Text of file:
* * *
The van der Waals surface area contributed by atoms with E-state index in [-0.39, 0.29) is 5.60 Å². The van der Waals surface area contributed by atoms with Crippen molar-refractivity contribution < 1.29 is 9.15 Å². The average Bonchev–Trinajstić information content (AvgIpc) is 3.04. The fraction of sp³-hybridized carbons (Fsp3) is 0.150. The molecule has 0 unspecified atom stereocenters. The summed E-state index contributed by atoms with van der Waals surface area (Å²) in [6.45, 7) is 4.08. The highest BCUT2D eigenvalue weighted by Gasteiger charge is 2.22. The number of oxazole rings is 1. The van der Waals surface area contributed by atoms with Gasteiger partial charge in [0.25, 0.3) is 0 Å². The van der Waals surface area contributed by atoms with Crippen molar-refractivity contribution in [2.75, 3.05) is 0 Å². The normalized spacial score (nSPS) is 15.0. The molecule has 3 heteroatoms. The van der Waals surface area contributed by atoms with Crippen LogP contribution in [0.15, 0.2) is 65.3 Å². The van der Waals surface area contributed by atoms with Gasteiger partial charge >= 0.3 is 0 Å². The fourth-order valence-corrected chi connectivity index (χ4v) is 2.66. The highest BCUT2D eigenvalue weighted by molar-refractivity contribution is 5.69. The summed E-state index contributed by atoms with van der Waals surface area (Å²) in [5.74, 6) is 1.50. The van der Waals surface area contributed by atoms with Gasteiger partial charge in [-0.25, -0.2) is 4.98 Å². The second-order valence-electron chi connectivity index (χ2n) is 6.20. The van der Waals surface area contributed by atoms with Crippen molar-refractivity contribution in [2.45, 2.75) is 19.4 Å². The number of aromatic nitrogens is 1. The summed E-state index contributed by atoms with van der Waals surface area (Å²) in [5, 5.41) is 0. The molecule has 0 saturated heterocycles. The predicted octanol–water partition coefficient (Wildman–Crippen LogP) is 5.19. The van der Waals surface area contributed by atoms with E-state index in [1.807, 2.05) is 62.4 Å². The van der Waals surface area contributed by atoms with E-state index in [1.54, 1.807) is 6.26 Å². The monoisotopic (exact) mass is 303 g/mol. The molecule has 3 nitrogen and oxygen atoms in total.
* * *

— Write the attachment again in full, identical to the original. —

The van der Waals surface area contributed by atoms with E-state index in [-0.39, 0.29) is 5.60 Å². The van der Waals surface area contributed by atoms with Crippen molar-refractivity contribution < 1.29 is 9.15 Å². The average Bonchev–Trinajstić information content (AvgIpc) is 3.04. The fraction of sp³-hybridized carbons (Fsp3) is 0.150. The molecule has 0 unspecified atom stereocenters. The summed E-state index contributed by atoms with van der Waals surface area (Å²) in [6.45, 7) is 4.08. The highest BCUT2D eigenvalue weighted by Gasteiger charge is 2.22. The number of oxazole rings is 1. The van der Waals surface area contributed by atoms with Gasteiger partial charge in [0.25, 0.3) is 0 Å². The van der Waals surface area contributed by atoms with Crippen molar-refractivity contribution in [2.75, 3.05) is 0 Å². The normalized spacial score (nSPS) is 15.0. The molecule has 3 heteroatoms. The van der Waals surface area contributed by atoms with Crippen LogP contribution in [0.15, 0.2) is 65.3 Å². The van der Waals surface area contributed by atoms with Gasteiger partial charge >= 0.3 is 0 Å². The fourth-order valence-corrected chi connectivity index (χ4v) is 2.66. The highest BCUT2D eigenvalue weighted by molar-refractivity contribution is 5.69. The summed E-state index contributed by atoms with van der Waals surface area (Å²) in [5.74, 6) is 1.50. The van der Waals surface area contributed by atoms with Gasteiger partial charge in [-0.25, -0.2) is 4.98 Å². The second-order valence-electron chi connectivity index (χ2n) is 6.20. The van der Waals surface area contributed by atoms with Crippen molar-refractivity contribution in [2.45, 2.75) is 19.4 Å². The number of aromatic nitrogens is 1. The summed E-state index contributed by atoms with van der Waals surface area (Å²) in [5, 5.41) is 0. The molecule has 0 saturated heterocycles. The predicted octanol–water partition coefficient (Wildman–Crippen LogP) is 5.19. The van der Waals surface area contributed by atoms with E-state index in [1.807, 2.05) is 62.4 Å². The van der Waals surface area contributed by atoms with E-state index in [1.54, 1.807) is 6.26 Å². The monoisotopic (exact) mass is 303 g/mol. The molecule has 3 nitrogen and oxygen atoms in total.